As recovery from the COVID-19 pandemic continues, there are strong grounds for believing the rejuvenated global post-pandemic economy will be completely unlike what went before.
The liberal economic order that enabled the rapid growth of trade, investment, technologies, and incomes until the Global Financial Crisis (GFC) of 2008 shows signs of breakdown.
Many developed economies are now experiencing the rise of populist political movements. There is a growing disregard for the rule of law and an undermining of key global institutions, including the World Trade Organization.
The rule of rulers is challenging the level playing field of a rules-based system. The challenge for businesses in New Zealand is how best to adapt to this new global economy.
The Changing Face of Globalization
Emerging economies are reshaping globalization. For example, China and Russia are pursuing forms of state capitalism characterized by close government-business relations. By providing subsidized finance or a dominant domestic market share, they distort competitive advantage in world markets.
The broader context for these developments is China’s challenge to the long-held global economic leadership of the United States.
The result is widening global chasms between liberalism and statist, democracy and authoritarianism, and rules-based versus unregulated governance.
Challenge for Business
These developments mean a more challenging operating environment for business, one that is more complex, uncertain, and ambiguous.
Growing fragmentation will certainly add to the costs of cross-border business. Also with arbitrary costs, regulations, and distortions affecting resource movements.
More specifically, businesses will need to rethink some fundamental tenets.
Greater geopolitical awareness will be needed. Trade, investment, and technology management decisions will have to give greater weight to political and regulatory considerations.
Commitment to one side of a technological, ideological, or regulatory division might mean exclusion or marginalization from the other.
The strategic focus of a business will evolve from cost or profit to evolutionary fitness. Businesses will need to adapt to different constraints on the movement and protection of personnel, technology, and knowledge.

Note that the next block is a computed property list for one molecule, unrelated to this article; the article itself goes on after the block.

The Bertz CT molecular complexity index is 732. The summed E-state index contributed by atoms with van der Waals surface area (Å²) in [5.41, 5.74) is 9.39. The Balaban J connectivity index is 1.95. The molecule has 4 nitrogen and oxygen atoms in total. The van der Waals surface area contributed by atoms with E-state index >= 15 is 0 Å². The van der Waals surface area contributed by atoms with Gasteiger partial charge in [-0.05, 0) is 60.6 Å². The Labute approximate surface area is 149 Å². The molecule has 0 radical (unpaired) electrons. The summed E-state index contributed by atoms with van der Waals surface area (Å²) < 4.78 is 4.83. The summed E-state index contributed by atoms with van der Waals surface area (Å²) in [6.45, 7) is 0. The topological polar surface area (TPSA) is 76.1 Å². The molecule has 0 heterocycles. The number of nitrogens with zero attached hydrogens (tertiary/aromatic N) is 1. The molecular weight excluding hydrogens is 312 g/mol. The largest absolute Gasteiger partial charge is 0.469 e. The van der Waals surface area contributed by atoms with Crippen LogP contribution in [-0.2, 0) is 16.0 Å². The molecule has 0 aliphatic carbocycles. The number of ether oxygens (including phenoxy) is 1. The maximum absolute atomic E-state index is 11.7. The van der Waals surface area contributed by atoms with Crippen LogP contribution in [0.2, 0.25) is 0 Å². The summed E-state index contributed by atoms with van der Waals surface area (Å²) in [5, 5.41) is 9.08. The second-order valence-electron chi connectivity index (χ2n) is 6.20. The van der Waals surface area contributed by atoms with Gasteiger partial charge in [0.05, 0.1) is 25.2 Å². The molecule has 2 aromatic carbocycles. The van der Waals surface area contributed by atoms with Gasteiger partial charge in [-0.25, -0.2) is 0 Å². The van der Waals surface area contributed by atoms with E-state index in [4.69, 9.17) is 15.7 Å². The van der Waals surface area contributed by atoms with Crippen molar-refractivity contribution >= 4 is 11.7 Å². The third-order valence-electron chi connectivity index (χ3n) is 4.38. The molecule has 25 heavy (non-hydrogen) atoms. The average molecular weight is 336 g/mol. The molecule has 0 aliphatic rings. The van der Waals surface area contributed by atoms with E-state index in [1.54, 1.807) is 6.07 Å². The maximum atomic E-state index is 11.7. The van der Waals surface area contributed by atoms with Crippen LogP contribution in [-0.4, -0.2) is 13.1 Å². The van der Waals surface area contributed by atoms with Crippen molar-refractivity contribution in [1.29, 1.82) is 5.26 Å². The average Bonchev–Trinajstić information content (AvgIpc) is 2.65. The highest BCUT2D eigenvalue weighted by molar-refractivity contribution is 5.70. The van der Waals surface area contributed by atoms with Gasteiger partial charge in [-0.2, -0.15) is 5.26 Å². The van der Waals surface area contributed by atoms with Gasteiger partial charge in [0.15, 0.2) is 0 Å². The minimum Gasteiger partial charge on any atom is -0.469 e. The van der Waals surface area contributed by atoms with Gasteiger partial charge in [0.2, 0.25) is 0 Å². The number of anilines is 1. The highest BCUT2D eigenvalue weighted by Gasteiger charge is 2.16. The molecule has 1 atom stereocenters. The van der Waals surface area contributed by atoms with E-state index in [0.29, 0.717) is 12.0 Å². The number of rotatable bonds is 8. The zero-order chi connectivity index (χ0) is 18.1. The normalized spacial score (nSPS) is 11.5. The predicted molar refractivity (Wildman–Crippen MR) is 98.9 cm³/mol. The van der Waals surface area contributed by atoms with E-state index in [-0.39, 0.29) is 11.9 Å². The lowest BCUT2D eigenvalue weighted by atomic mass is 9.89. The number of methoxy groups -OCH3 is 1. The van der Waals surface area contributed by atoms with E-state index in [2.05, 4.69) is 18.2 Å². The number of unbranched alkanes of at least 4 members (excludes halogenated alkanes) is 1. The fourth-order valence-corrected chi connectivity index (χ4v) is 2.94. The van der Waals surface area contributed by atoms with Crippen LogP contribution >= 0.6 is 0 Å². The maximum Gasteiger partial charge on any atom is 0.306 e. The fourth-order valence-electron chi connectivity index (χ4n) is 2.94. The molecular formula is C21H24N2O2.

Governments will need to rethink the scale and forms of support they offer their local businesses. Subsidies, protection, competition policy, and industrial policy will all require review in the face of state capitalism.
Risk of Trade Wars
There are early signs close to the home of what this new environment might look like.
When Australia called for an inquiry into China’s handling of the pandemic, it faced tariffs on wine and barley. It has also faced restrictions on coal export, lobsters, timber, red meat, and cotton to China.
Australia criticized China’s emerging “wolf warrior” diplomacy and surprised Chinese authorities by rejecting a proposed takeover of Australia’s Lion Dairy by China’s Mengniu Dairy.
In the same way, New Zealand was rebuked by China for supporting Taiwan’s re-admission to the World Health Organization’s annual global health assembly.
These experiences highlight the growing interdependency of economic and political goals and the increased uncertainty businesses will face.
Future Plan for Business
These challenges will be particularly vexatious for New Zealand’s economy. It is heavily dependent on trade and tourism and has increasingly embraced the Asian regional economy since the 1970s.
New Zealand has globally diverse commitments and historical obligations. These include defense with the United States, intelligence with the Five Eyes alliance, migration with the Pacific and Europe, and economic prosperity, increasingly with Asia.